If you're a landing page provider, that's really hard to compete with because you have to make money off of landing pages. The other thing is that we wanted to have it in place before the next recession, and that was a concrete goal because we just looked at the business cycle, and we're like, "Okay, we're 11 years since 2008. I don't know when this is coming, but it's coming soon."

Nathan Barry:
We want two things: One, when someone hits hard times, an individual creator, it needs to cut expenses. We want to be able to keep them on our platform. We don't want them to switch to MailChimp's free plan, or something else. We want them to stay with us, even if they're not paying. That way, later, they'll reactivate on our platform and we'll still maintain that revenue.

Nathan Barry:
And then, in a downturn, so many people will start a new creative venture, that we wanted to make sure that they started it on ConvertKit. That was the goal. We launched the free plan January 1, 2020. We cut it a little closer than I would want to the next ... Certainly didn't expect a pandemic.

Wes Bush:
Yeah, I know.

Nathan Barry:
As that was starting, we were like, "Whoa, that came sooner than we thought." You know? But, we were in a really good position. We started to see really great growth on our free plan.

Wes Bush:
Okay. You mentioned there was a few things you were hoping to have in place. What were those?

Nathan Barry:
Spam and compliance. Right? You open up the floodgates and we wanted a dedicated team there. We had two engineers, deliverability expert, and then a fraud and payments expert. They had the chance to dial in all our machine learning for content, and subject find analysis, and all of that kind of stuff.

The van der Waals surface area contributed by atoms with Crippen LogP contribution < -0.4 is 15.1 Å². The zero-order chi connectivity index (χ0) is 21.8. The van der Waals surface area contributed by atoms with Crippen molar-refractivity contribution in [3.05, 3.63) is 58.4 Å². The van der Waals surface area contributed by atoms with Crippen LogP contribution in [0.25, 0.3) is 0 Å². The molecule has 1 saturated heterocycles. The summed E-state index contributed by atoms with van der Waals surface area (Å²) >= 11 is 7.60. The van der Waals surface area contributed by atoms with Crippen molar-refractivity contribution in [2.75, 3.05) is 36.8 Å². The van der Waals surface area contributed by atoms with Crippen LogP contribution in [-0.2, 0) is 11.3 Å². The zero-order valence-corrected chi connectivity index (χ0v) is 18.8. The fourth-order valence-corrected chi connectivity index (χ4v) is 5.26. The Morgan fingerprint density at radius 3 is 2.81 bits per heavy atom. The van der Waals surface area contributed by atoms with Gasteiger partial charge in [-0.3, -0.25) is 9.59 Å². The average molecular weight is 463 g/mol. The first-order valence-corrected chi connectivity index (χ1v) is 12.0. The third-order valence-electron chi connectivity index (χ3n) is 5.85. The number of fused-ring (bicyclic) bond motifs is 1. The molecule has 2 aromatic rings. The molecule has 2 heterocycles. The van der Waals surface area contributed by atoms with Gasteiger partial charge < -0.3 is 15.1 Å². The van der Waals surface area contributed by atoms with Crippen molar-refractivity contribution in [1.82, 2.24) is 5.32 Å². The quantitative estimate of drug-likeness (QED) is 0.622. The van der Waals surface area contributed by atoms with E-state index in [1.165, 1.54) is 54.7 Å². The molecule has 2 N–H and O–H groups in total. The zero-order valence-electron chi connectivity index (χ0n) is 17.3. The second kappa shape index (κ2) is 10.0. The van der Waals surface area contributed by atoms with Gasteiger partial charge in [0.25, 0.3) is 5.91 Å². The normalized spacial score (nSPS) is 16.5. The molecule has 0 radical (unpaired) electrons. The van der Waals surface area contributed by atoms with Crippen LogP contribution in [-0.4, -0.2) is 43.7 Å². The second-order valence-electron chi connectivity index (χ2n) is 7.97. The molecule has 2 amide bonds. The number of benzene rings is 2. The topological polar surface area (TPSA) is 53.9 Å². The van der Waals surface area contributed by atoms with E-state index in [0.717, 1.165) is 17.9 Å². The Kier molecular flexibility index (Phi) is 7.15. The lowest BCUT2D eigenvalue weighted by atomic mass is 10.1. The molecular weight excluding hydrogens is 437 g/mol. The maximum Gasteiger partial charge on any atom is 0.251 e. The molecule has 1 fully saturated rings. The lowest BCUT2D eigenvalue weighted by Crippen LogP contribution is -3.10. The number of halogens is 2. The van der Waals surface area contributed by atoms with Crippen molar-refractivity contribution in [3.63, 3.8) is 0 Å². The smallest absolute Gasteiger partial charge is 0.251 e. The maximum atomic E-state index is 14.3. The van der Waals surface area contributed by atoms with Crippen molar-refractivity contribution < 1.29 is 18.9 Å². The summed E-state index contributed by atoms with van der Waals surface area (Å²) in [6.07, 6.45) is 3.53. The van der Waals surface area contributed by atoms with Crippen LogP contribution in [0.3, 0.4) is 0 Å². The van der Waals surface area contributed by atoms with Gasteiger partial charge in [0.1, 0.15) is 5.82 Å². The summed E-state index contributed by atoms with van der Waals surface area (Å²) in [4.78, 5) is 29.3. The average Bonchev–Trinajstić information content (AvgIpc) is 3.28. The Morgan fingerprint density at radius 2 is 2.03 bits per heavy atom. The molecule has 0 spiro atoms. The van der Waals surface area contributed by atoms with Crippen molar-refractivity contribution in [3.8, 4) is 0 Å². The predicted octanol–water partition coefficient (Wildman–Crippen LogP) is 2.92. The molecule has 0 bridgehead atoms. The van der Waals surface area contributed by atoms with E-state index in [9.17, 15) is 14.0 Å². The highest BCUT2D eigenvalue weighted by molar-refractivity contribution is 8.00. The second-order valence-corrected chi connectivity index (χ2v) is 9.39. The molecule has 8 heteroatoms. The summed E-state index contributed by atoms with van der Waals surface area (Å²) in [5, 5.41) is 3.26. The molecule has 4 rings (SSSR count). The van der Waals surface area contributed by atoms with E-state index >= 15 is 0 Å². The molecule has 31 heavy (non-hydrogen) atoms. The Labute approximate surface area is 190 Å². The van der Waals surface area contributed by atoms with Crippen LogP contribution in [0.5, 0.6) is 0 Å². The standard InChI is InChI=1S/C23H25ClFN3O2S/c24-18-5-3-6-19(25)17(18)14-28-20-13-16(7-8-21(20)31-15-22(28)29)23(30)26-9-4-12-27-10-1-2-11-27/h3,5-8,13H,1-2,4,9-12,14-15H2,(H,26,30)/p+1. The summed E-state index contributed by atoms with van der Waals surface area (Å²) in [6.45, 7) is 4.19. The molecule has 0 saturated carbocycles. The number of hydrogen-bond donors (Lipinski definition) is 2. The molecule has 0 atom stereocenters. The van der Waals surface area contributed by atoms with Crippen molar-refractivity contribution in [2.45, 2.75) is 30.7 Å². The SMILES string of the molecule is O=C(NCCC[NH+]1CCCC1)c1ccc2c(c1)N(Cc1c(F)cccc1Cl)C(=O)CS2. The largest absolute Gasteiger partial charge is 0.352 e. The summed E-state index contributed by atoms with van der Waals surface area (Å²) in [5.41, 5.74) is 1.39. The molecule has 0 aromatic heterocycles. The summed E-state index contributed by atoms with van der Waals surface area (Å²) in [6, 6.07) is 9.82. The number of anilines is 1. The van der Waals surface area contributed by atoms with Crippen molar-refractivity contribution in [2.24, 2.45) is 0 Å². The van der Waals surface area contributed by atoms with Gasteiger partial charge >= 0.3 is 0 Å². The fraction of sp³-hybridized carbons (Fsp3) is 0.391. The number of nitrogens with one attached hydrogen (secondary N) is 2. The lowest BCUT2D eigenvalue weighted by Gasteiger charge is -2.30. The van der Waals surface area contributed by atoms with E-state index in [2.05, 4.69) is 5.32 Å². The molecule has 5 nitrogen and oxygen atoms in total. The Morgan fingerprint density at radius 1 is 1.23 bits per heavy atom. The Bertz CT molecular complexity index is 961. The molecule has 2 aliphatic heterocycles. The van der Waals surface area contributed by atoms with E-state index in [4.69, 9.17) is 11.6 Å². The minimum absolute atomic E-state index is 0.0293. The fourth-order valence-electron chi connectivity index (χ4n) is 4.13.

Nathan Barry:
You get weird things, where people realize that you're carefully analyzing all the text. Then, they're cramming all the spammy text inside of images, and you're like, "Come on, computers can read images just fine."

Nathan Barry:
You know? It is this cat and mouse game. Customer support would be another big one of needing a scalable solution to ... We didn't want to promise customer support to free users.

Wes Bush:
Yeah.

Nathan Barry:
In fact, we specifically say, "Join the free plan. It's community support."

Wes Bush:
Yep.

Nathan Barry:
In the five months that we've had our free plan, we've actually been providing customer support to everybody on the free plan because we want to see if we can use it as a conversion and activation.

Wes Bush:
Have you found that to be the case?

Nathan Barry:
To an extent. The jury's still out on it. But we're handling 17,000 support tickets a month now.

Wes Bush:
Okay.

Nathan Barry:
And so, getting a system in place to dial that in was ... We wanted to make sure we had that, as well.

Wes Bush:
Yeah, that came [crosstalk 00:26:49]. Okay. There's 17,000 support requests. How does your team really treat those support quests? I know this year, [inaudible 00:26:57], and they try and treat support requests like ... Not like bugs, like why do these people have to reach out in the first place, let's solve it from the root, and then just try to eliminate all those requests, if possible.

Wes Bush:
Obviously, you're never going to get to ground zero, but how do you approach that from a support stance?

Nathan Barry:
Yeah. We don't quite have the same ... Maybe that same strictness that Atlassian has. I think that's a fantastic strategy, we just probably don't have that level of discipline. We also have more of a beginner customer base, to a lot of extent. Right? Someone just getting started.

Nathan Barry:
We have all kinds of professional creators as well, like Tim Ferris, and Tim McGraw, and Gretchen Rubin, and all these other people, but we have a lot of beginners coming in. We've just accepted that we're going to be answering all the support requests, but basically our technical support team goes through and produces a report every month of if we fix these five things, it will eliminate 600 support tickets from last month.

Nathan Barry:
And then, as a product team, we go through and knock those off.

Wes Bush:
Okay. Interesting. You made the switch to freemium at, I would argue, the ideal time. What has been the result, versus free trial, versus freemium? Can you tell us some of the biggest differences, especially maybe what didn't change as well, would be kind of interesting to see if maybe the support wasn't as big as you thought it'd be, and what were some of the results even from a revenue perspective, too?

Nathan Barry:
Yeah. Our biggest fear was that we would lose a whole bunch of MRR.

Wes Bush:
Yep.

Nathan Barry: